Insects and other foods the trout may be eating:
1.    Blue-winged Olives
2  .  Green Sedges (Caddis)
3.    Cinnamon Caddis (mostly Abrams Creek)
4.    Little Sister Caddis (mostly Abrams Creek)
5.    LIght Cahills
6.    Sulphurs
7.    Little Yellow Stoneflies
8.    Little Green Stoneflies
9.    Golden Stoneflies
10.  Slate Drakes
11.  Streamers (Sculpin, Minnows)
12.  Inch Worms
13.  Grasshoppers
14.  Ants
15.  Beetles

Brook Trout Streams - Part 5
It's the time of year when the high elevation streams really become important, so for the next few
days I will be pointing out some high elevation brook trout streams (and some not so high),
many of which you may be familiar with and some you may not be familiar with.

Straight Fork Creek Brook Trout
Straight Fork Creek isn't known for its brook trout population but it has plenty of
them in its uppermost part. It's relatively easy to access, at least at the point the
brookies first start showing up in any substantial quantities. There are a few
brookies along the upper part of the gravel road that follows Straight Fork Creek
but the closer you get to the end of the two-way section of the road at the one and
only bridge, the better your chances of hooking one. Upstream of the bridge your
probably more apt to catch brookies than browns or rainbow trout.

If you enter the park at the Cherokee fish hatchery you cannot proceed beyond the
bridge. It changes to a one-way road that you must enter from the one-wat Balsam
Mountain Road which begins a few miles away. The bridge is the furtherest point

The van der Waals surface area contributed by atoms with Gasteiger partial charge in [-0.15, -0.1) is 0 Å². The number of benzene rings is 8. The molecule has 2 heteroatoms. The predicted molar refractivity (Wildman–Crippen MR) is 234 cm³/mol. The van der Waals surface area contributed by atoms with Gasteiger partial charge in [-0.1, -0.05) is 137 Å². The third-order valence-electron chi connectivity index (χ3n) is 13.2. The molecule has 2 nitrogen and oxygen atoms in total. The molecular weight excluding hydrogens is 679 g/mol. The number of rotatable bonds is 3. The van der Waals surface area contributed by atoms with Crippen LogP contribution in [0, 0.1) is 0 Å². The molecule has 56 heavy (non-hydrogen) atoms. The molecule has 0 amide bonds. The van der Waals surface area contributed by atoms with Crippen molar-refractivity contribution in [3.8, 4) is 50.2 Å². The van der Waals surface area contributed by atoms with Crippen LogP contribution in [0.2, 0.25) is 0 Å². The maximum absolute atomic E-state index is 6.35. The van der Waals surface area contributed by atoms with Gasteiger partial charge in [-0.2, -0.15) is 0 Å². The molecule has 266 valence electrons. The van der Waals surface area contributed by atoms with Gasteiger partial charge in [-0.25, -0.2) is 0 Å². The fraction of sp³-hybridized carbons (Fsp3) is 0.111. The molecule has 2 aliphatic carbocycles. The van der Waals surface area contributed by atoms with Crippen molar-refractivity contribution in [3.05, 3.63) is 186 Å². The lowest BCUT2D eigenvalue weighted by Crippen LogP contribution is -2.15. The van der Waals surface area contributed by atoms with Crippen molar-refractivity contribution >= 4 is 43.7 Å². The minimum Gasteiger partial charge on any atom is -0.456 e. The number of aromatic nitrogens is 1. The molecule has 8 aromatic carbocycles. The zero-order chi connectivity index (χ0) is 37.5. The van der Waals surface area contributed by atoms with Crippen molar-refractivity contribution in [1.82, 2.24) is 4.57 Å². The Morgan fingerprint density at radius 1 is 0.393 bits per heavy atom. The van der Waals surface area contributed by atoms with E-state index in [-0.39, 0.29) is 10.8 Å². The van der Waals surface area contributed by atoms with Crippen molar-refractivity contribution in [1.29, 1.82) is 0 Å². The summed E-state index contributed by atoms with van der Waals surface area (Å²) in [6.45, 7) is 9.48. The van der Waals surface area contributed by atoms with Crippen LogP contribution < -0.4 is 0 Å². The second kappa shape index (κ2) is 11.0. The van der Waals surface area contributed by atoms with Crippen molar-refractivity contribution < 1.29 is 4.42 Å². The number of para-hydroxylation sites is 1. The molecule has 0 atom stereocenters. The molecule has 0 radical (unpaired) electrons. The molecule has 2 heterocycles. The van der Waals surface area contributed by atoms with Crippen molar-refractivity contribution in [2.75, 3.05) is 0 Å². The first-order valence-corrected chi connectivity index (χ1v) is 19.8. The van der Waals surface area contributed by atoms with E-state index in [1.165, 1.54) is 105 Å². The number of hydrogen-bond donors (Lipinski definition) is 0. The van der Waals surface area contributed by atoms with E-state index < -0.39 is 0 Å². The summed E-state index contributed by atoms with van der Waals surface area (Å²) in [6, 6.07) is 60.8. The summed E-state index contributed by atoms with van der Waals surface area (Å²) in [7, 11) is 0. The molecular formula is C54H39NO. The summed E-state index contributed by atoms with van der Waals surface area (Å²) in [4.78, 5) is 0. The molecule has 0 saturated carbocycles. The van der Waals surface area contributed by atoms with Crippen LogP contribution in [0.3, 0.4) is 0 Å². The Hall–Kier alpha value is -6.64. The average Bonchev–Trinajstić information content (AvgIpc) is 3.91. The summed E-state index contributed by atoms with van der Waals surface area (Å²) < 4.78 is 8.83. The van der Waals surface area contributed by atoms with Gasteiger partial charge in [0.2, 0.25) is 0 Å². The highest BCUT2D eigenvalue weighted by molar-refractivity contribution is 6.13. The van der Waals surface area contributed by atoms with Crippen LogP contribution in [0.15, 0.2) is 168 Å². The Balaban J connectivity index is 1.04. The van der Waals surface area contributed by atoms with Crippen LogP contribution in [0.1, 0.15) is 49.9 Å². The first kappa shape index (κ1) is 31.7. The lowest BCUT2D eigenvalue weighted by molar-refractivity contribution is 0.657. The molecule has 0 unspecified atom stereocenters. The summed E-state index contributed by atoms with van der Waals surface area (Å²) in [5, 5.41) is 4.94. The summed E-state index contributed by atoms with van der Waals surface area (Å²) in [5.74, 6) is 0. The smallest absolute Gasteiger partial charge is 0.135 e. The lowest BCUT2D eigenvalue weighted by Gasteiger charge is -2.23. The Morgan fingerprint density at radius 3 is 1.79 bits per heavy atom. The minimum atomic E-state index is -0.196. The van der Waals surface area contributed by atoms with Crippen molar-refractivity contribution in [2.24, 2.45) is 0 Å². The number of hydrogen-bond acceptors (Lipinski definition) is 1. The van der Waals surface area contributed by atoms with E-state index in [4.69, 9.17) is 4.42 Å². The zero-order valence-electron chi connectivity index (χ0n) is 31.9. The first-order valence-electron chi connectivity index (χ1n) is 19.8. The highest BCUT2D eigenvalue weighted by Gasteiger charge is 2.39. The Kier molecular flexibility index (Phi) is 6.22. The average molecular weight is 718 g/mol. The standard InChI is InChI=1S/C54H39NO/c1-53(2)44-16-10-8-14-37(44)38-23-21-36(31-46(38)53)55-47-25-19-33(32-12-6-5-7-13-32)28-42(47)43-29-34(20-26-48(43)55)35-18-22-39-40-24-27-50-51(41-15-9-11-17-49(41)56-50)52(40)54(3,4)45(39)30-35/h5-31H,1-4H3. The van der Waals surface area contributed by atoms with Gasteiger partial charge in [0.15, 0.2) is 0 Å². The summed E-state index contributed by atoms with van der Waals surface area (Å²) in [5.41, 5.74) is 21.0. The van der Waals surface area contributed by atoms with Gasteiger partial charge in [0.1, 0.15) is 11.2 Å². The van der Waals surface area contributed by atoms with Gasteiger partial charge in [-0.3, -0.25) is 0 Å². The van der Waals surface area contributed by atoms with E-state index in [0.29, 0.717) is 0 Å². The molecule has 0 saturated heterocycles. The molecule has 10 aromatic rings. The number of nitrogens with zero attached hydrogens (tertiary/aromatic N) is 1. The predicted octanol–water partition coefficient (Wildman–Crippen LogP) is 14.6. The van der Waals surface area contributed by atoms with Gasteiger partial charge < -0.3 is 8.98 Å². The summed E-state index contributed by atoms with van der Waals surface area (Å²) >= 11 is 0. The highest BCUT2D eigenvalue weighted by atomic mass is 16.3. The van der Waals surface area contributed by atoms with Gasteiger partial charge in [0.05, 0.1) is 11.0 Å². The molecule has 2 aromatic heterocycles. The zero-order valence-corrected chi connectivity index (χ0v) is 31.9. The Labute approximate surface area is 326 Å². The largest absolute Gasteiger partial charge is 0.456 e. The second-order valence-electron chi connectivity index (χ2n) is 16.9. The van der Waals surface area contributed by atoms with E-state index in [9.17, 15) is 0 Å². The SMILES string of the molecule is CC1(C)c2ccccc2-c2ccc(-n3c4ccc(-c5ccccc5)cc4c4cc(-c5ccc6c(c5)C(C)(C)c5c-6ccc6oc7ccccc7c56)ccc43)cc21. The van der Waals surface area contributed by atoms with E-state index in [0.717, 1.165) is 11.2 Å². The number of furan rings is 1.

you have road access to the stream except at the very end of the one-way road
coming in the opposite direction from Balsam Mountain. You can walk up the
one-way road and venture through the woods to get farther upstream on Straight
Fork, or you can just fish upstream staying mostly within the stream. The creek
does get larger a short distance above the bridge and the farther you go the more
brook trout you are likely to encounter. This is a rarely fished section of stream, or
at least we have never seen anyone fishing it.

Ledge Creek is a small tributary stream that enters the Straight Fork just below the
bridge but for the most part, its only accessible from the one-way road coming in
the opposite direction. You can enter it by water from Straight Fork and wade
upstream but it's easier to just walk up the road a ways to encounter it. You would
be better off fishing up the main branch of Straight Fork than you would Ledge
Creek but not if someone was fishing just ahead of you on Straight Fork, so it's an
option if you insist on catching brook trout in that area.

If your really serious about brookies you can make a rough up and down, longer
hike to the Raven Fork which is accessible off Straight Fork Road. In that case
you'll be fishing the best brook trout water in the park in our opinion, but we will get
to that later. The Straight Fork enters the Raven Fork just outside of the park but
the Raven Fork isn't accessible upstream of the point it enters the park without
crossing private property and without going to a huge amount of trouble fishing
through a deep canyon-like ravine section of very rugged country just inside the

Straight Fork has some small tributaries that enter the stream but mostly outside
the park. They do extend up into the park and provide brook trout opportunities.
These are Flat Creek and Bunches Creek and I will cover those tomorrow.

In summary, we have caught browns and rainbows above the bridge but it will
eventually change to mostly brook trout. There isn't a trial that follows Straight Fork
above the bridge, so keep in mind it's fishing upstream in the water mostly. It isn't
easy to fish upper Straight Fork but if your in the Cherokee area, it's a good way to
escape other anglers and catch some brookies without making a long hike.

2011 James Marsh